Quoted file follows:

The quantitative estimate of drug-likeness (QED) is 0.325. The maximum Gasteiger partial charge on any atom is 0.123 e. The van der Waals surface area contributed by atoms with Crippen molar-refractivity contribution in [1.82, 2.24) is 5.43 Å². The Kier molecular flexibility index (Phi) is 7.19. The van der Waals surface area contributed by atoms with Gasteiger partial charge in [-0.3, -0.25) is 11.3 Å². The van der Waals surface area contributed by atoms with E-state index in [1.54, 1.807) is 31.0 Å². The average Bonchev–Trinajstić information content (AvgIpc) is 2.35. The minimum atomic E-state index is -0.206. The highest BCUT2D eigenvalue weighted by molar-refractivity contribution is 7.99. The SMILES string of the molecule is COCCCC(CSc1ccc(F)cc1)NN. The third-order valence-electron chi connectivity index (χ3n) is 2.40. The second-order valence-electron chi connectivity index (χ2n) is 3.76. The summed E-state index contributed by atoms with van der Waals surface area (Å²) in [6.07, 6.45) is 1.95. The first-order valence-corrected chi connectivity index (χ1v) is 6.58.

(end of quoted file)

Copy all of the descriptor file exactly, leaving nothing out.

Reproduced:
The quantitative estimate of drug-likeness (QED) is 0.325. The maximum Gasteiger partial charge on any atom is 0.123 e. The van der Waals surface area contributed by atoms with Crippen molar-refractivity contribution in [1.82, 2.24) is 5.43 Å². The Kier molecular flexibility index (Phi) is 7.19. The van der Waals surface area contributed by atoms with Gasteiger partial charge in [-0.3, -0.25) is 11.3 Å². The van der Waals surface area contributed by atoms with E-state index in [1.54, 1.807) is 31.0 Å². The average Bonchev–Trinajstić information content (AvgIpc) is 2.35. The minimum atomic E-state index is -0.206. The highest BCUT2D eigenvalue weighted by molar-refractivity contribution is 7.99. The SMILES string of the molecule is COCCCC(CSc1ccc(F)cc1)NN. The third-order valence-electron chi connectivity index (χ3n) is 2.40. The second-order valence-electron chi connectivity index (χ2n) is 3.76. The summed E-state index contributed by atoms with van der Waals surface area (Å²) in [6.07, 6.45) is 1.95. The first-order valence-corrected chi connectivity index (χ1v) is 6.58.